Tuesday, July 8, 2008


Are terrorists holding the country hostage
Panic and anxiety has gripped the media fraternity last week following damning acts of terrorism targeting journalists and their operations. First was the well calculated arson attack on the premises of a Kampala tabloid Red Pepper by gunmen captured on CCTV.

The sophistication and confidence with which they conducted their attack in a city with very elaborate security checks should have everyone worried about our lives and what the future holds for the country.

As if that was not bad enough, Mr Sebidde Kiryowa, a journalist working with The New Vision was abducted by four men wielding AK-47 assault rifles at the gate of Sheraton Hotel in the city centre. Mind you, Sheraton is just a stonethrow away from the second home of the president.

Mr Kiryowa’s attackers were riding in similar vehicles like those used by the terrorists who raided the Red Pepper premises. We should now ask the tough questions; is terrorism back on our streets? Are the perpetrators of this terrorism targeting individual journalists and the independent media generally? Are these armed squads, which seem well coordinated and facilitated, working for the mighty and powerful in government to solve personal scores?

Or is this part of the government’s promise to sort out and cramp down on ‘errant’ media and practitioners perceived to be critical of the wrongs of government ? Are we seeing the emergency of militias with a mission to instill fear in the public and effectively curtail the liberties enshrined in our constitution? Should the country take this path at this critical stage of our democracy?

These are very pertinent and legitimate questions which should be answered by both government and the civil society. The managers at the Red Pepper have called upon those in charge of national security to explain the latest wave of armed attacks on the media and unarmed journalists. They deserve answers.

The New Vision Editor in -Chief Els de Temmerman supported by the Uganda Newspapers Editors and Proprietors Association ,(UNEPA) has come out strongly to condemn the abduction, intimidation, torture of journalist(s) and economic sabotage as a grave infringement on freedom of the press.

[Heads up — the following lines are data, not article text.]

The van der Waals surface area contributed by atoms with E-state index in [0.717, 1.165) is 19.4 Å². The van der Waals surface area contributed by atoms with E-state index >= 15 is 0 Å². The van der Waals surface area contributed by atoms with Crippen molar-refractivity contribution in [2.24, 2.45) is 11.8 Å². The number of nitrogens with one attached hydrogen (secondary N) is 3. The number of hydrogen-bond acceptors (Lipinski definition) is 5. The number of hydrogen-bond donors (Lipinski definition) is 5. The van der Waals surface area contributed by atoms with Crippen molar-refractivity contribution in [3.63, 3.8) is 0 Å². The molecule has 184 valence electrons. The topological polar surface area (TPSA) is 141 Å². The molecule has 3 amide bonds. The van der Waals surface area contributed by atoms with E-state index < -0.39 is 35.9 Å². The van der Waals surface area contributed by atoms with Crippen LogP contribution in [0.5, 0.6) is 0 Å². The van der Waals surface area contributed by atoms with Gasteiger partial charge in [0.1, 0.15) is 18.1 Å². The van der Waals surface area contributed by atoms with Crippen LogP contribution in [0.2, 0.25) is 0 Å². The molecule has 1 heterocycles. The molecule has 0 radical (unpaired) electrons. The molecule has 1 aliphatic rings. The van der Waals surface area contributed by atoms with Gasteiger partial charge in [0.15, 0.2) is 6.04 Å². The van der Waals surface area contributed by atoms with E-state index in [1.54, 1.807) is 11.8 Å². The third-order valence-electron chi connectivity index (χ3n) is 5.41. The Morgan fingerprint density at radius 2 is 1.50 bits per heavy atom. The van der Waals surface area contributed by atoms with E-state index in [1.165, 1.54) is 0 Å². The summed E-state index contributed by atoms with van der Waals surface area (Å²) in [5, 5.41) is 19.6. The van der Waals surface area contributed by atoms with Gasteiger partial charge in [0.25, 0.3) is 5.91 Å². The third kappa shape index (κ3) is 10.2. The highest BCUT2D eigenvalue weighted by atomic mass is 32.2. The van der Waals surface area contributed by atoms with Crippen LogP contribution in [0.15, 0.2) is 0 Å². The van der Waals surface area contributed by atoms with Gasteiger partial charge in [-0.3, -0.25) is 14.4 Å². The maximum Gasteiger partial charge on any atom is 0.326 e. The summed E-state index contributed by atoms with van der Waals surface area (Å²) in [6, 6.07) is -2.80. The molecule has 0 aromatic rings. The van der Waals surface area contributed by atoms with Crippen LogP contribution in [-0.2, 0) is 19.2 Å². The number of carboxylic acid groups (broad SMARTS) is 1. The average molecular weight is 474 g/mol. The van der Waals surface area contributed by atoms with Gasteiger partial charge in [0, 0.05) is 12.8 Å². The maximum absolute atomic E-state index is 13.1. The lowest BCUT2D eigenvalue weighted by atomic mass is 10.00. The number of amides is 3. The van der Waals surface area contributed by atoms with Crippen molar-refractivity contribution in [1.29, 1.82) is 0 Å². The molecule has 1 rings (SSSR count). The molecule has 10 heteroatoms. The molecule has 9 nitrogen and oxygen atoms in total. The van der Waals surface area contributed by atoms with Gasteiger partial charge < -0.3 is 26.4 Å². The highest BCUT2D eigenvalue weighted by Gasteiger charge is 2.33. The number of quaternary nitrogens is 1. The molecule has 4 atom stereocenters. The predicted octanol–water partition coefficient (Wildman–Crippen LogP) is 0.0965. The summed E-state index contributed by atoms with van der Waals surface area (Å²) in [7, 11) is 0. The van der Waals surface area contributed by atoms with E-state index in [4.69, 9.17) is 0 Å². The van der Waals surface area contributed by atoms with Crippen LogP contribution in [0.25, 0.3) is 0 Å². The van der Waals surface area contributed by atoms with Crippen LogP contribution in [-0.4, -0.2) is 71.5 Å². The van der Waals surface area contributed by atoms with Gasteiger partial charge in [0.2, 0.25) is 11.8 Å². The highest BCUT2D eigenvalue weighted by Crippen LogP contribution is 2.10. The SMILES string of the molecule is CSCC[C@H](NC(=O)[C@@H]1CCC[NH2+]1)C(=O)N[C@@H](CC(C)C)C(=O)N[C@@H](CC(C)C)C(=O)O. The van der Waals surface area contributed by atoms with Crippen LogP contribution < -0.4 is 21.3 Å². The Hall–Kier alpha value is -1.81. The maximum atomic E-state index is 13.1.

Temmerman has promised to take the matter to the highest authorities. Hope she does. On the other hand Gen. Aronda Nyakairima , the UPDF chief, deserves a pat on the back for being the only senior national security official to state that no UPDF soldier in active service can carry out terrorist acts against unarmed citizen(s).

President Museveni has also remained firm in his opposition to assassinations whether politically, economically or socially motivated. He is also against the use of fire arms to carry out economic sabotage- we respect him for that.

This column is on record for its support for the death penalty especially for convicted murderers and men who defile children/babies. Similarly, President Museveni’s view that armed terrorists who attack and harass civilians should be prosecuted under the UPDF and Terrorism laws, should garner the support of all peace loving Ugandans.

Of course this is not to say that suspects brought under the operations of the two laws should not face fair trial. The due processes of the law must be respected and followed- but once convicted for terrorism such terrorist(s) must suffer the death penalty.

This country has bled enough. Gone are the days when civilians were picked up on streets by rogue elements in broad daylight and never to be seen again. Daily Monitor is currently running series of the hallowing tales of people who lost their beloved ones in incidents akin to that of the attack on Red Pepper and kidnap of The New Vision journalist.

The goons who attacked Red Pepper and kidnapped Kiryowa committed terrorism and should face the full force of the law. No Ugandan should allow this nation we love so much to slip back to the dark days.

The writer is a journalist/ lawyer

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